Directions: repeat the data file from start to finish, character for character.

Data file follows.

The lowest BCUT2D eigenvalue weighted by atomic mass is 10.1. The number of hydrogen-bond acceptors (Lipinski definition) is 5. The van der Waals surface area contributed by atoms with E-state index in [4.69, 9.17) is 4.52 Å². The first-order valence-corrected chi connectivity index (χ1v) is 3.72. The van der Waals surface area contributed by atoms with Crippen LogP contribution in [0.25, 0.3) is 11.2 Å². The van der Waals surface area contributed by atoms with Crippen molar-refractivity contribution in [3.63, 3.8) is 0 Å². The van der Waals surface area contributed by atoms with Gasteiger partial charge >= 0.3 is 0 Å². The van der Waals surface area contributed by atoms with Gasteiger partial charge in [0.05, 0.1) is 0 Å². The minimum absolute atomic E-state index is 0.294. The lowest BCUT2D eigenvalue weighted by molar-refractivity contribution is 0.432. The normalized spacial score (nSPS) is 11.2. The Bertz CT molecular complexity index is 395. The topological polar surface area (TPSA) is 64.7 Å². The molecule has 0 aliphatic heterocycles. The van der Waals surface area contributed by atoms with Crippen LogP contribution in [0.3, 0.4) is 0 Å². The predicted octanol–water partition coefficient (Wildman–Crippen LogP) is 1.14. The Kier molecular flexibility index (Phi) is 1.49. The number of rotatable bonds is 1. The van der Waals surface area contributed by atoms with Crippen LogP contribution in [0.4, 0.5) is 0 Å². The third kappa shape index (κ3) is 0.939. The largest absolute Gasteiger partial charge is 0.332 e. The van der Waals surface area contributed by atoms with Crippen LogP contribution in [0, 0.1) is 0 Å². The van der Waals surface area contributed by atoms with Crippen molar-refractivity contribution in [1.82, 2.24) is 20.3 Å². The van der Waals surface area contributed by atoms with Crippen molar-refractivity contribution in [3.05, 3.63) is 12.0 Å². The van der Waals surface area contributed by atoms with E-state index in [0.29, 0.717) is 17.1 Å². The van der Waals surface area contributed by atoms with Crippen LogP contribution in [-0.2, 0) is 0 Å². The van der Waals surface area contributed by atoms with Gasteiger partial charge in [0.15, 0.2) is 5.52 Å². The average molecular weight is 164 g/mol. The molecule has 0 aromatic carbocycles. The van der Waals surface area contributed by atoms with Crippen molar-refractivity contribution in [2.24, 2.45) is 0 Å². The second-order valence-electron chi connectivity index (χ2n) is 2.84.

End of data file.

The lowest BCUT2D eigenvalue weighted by atomic mass is 10.1. The number of hydrogen-bond acceptors (Lipinski definition) is 5. The van der Waals surface area contributed by atoms with E-state index in [4.69, 9.17) is 4.52 Å². The first-order valence-corrected chi connectivity index (χ1v) is 3.72. The van der Waals surface area contributed by atoms with Crippen LogP contribution in [0.25, 0.3) is 11.2 Å². The van der Waals surface area contributed by atoms with Crippen molar-refractivity contribution in [3.63, 3.8) is 0 Å². The van der Waals surface area contributed by atoms with Gasteiger partial charge >= 0.3 is 0 Å². The van der Waals surface area contributed by atoms with Gasteiger partial charge in [0.05, 0.1) is 0 Å². The minimum absolute atomic E-state index is 0.294. The lowest BCUT2D eigenvalue weighted by molar-refractivity contribution is 0.432. The normalized spacial score (nSPS) is 11.2. The Bertz CT molecular complexity index is 395. The topological polar surface area (TPSA) is 64.7 Å². The molecule has 0 aliphatic heterocycles. The van der Waals surface area contributed by atoms with Crippen LogP contribution in [0.3, 0.4) is 0 Å². The predicted octanol–water partition coefficient (Wildman–Crippen LogP) is 1.14. The Kier molecular flexibility index (Phi) is 1.49. The number of rotatable bonds is 1. The van der Waals surface area contributed by atoms with Crippen LogP contribution in [0.4, 0.5) is 0 Å². The third kappa shape index (κ3) is 0.939. The largest absolute Gasteiger partial charge is 0.332 e. The van der Waals surface area contributed by atoms with Crippen LogP contribution in [0, 0.1) is 0 Å². The van der Waals surface area contributed by atoms with Crippen molar-refractivity contribution in [1.82, 2.24) is 20.3 Å². The van der Waals surface area contributed by atoms with Crippen molar-refractivity contribution in [3.05, 3.63) is 12.0 Å². The van der Waals surface area contributed by atoms with E-state index in [0.29, 0.717) is 17.1 Å². The van der Waals surface area contributed by atoms with Crippen LogP contribution in [-0.2, 0) is 0 Å². The van der Waals surface area contributed by atoms with Gasteiger partial charge in [0.15, 0.2) is 5.52 Å². The average molecular weight is 164 g/mol. The molecule has 0 aromatic carbocycles. The van der Waals surface area contributed by atoms with Crippen molar-refractivity contribution in [2.24, 2.45) is 0 Å². The second-order valence-electron chi connectivity index (χ2n) is 2.84.